Impact of cognitive behavioral therapy for insomnia disorder on sleep and comorbid symptoms in military personnel: A randomized clinical trial.

Taylor, D. J., Peterson, A. L., Pruiksma, K. E., Hale, W. J., Young-McCaughan, S., Wilkerson, A., Nicholson, K., Litz, B. T., Dondanville, K. A., Roache, J. D., Borah, E. V., Brundige, A., & Mintz, J., on behalf of the STRONG STAR Consortium.
Mar 29, 2018

Sleep, 41(6).

Study Objectives
To compare the efficacy of cognitive behavioral therapy for insomnia (CBTi) disorder and a Control condition on reducing insomnia and comorbid symptoms in a sample of active duty military personnel.

Randomized clinical trial of 151 active duty US Army personnel at Fort Hood, Texas.

This study replicated Original (n = 66) findings (CBTi outperformed Control) in a Follow-on sample (n = 85) on diary-assessed sleep efficiency (d = 1.04), total sleep time (d = 0.38), sleep latency (d = -0.93), number of awakenings (d =-0.56), wake time after sleep onset (d = -0.91), sleep quality (d = 1.00) and the Insomnia Severity Index (d = -1.36) in active duty soldiers. CBTi also outperformed Control in the combined sample (N = 151) on four of the five subscales of the Multidimensional Fatigue Inventory (d = -0.32 to -0.96) and the mental health subscale on the Veterans RAND 12-Item Health Survey (d = 0.37). Exploratory analyses also showed CBTi outperformed Control on nicotine (d = -0.22) and caffeine (d = -0.47) use reduction. Significant within-group differences were found for both groups on depression, anxiety and posttraumatic stress disorder (PTSD) symptoms, but there was no group by time interaction for these symptoms or for use of hypnotics or alcohol.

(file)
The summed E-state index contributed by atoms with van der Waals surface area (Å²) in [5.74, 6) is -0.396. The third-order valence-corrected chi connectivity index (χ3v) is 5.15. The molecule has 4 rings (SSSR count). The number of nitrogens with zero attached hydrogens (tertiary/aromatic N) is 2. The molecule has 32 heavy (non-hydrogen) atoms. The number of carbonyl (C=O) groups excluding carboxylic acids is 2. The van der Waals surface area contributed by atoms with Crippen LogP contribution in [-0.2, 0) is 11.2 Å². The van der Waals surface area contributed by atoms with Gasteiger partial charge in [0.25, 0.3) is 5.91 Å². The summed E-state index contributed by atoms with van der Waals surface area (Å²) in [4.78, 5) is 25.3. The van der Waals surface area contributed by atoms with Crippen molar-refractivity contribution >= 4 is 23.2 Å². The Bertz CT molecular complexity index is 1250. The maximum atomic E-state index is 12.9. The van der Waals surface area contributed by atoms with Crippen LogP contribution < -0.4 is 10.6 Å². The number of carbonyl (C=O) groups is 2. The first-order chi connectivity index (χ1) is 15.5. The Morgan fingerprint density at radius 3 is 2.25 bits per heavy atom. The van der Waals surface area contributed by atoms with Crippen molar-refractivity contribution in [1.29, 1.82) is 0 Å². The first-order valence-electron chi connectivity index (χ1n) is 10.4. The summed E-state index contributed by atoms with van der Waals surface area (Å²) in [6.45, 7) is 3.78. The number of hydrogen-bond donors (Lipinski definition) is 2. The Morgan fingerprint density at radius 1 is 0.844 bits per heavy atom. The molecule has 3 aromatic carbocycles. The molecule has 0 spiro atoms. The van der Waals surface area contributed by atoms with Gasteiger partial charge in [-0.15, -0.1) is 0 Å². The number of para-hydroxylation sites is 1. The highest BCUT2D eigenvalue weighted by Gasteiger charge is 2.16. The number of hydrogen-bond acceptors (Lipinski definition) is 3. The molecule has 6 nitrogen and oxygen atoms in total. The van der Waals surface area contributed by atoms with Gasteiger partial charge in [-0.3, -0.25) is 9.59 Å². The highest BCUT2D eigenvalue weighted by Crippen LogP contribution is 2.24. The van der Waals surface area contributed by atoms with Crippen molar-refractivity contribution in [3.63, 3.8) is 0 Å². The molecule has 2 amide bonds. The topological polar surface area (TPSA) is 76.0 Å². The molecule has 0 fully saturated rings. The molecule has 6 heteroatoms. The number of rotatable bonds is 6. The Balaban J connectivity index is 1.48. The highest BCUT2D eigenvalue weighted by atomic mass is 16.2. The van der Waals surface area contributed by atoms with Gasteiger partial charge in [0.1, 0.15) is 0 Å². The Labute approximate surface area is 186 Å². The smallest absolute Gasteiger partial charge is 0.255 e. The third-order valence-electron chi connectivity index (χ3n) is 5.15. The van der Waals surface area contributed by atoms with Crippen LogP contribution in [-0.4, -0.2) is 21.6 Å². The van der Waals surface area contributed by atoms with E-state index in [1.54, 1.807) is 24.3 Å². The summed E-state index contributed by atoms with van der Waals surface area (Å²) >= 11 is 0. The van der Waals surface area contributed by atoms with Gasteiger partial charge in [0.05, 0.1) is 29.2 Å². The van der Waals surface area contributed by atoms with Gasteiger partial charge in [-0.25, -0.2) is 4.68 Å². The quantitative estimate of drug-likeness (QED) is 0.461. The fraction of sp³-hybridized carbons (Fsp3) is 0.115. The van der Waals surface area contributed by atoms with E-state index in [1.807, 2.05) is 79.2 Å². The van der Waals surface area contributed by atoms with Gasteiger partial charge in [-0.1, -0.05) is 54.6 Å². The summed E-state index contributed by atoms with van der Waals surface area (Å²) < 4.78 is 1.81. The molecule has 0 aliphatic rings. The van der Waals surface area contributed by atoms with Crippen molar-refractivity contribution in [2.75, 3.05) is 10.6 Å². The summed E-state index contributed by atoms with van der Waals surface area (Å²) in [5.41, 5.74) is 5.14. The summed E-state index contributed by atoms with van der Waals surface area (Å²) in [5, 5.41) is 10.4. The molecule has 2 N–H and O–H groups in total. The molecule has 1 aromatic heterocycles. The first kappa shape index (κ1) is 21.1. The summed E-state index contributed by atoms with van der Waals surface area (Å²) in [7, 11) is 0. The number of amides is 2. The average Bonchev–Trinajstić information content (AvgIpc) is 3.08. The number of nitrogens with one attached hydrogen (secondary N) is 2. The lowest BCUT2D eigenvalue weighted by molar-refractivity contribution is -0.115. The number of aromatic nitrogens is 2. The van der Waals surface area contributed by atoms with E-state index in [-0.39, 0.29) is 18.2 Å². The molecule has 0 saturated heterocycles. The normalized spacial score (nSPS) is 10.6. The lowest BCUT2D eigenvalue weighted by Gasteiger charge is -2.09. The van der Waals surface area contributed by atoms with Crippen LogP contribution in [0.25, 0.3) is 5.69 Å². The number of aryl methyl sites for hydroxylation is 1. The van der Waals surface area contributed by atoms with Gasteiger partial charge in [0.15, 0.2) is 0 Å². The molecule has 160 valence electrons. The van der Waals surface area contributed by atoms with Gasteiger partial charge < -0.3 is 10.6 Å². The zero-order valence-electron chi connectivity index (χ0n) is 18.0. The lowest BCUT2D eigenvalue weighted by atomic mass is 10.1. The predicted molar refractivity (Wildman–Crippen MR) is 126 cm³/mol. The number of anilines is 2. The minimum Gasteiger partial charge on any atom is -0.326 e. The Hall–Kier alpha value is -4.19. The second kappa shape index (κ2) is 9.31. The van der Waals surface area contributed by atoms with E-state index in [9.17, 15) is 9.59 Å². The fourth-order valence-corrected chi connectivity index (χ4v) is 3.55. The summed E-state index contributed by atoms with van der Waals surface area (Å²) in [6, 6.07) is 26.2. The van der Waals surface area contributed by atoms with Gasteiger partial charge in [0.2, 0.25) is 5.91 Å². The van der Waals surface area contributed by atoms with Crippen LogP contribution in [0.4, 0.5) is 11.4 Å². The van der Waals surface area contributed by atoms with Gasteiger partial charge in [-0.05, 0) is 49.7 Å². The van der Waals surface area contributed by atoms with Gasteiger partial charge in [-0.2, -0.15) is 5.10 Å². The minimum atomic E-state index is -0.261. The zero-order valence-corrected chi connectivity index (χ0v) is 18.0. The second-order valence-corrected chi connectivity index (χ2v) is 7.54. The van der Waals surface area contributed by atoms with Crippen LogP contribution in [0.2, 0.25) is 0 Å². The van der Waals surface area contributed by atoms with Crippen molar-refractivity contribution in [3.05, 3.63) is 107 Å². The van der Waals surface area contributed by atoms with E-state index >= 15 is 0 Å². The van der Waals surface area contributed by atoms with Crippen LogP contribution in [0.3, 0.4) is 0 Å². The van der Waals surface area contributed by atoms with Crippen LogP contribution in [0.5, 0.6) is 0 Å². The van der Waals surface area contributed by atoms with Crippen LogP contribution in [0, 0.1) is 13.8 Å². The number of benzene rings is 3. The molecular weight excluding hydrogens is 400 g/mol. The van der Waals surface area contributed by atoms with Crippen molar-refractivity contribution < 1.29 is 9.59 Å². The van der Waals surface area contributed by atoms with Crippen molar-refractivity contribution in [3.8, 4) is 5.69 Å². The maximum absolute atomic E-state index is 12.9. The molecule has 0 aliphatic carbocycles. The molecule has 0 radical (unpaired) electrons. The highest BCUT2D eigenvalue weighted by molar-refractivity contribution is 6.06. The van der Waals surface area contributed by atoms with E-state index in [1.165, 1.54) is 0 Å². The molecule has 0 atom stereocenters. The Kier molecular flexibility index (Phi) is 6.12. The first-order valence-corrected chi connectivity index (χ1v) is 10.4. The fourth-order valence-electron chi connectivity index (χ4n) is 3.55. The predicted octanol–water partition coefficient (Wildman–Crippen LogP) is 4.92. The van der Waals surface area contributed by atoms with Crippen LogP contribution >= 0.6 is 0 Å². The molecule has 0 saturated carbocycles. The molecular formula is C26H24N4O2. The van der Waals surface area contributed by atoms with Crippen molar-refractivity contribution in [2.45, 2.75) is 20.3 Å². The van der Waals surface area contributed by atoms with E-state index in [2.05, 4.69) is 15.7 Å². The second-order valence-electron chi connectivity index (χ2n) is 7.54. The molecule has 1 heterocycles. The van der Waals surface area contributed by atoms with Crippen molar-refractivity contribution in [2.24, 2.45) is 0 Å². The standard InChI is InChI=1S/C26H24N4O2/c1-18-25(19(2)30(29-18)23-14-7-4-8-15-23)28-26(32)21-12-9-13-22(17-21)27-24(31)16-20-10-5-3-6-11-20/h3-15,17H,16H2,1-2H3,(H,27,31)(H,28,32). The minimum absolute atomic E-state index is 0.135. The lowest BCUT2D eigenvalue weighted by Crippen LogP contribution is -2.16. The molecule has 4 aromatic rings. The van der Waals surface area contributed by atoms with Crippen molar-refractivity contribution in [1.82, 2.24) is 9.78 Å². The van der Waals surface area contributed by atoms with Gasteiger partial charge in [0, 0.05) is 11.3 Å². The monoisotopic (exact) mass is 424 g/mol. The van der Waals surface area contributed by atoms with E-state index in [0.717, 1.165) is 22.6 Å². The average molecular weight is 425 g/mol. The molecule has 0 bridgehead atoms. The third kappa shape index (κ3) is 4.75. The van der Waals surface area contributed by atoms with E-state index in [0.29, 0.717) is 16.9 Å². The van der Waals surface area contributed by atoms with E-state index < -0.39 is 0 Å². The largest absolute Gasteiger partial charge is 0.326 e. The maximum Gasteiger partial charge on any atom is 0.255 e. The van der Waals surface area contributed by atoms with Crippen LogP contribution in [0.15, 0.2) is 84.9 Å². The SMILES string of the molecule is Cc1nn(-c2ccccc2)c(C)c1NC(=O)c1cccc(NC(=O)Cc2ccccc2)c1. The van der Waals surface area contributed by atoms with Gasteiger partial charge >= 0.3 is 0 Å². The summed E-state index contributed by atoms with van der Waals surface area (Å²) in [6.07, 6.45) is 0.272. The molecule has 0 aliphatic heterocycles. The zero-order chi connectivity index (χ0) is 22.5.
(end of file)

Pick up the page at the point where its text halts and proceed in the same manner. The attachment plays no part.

CBTi was an effective treatment for insomnia and comorbid symptoms including daytime fatigue, general mental health, nicotine and caffeine use.

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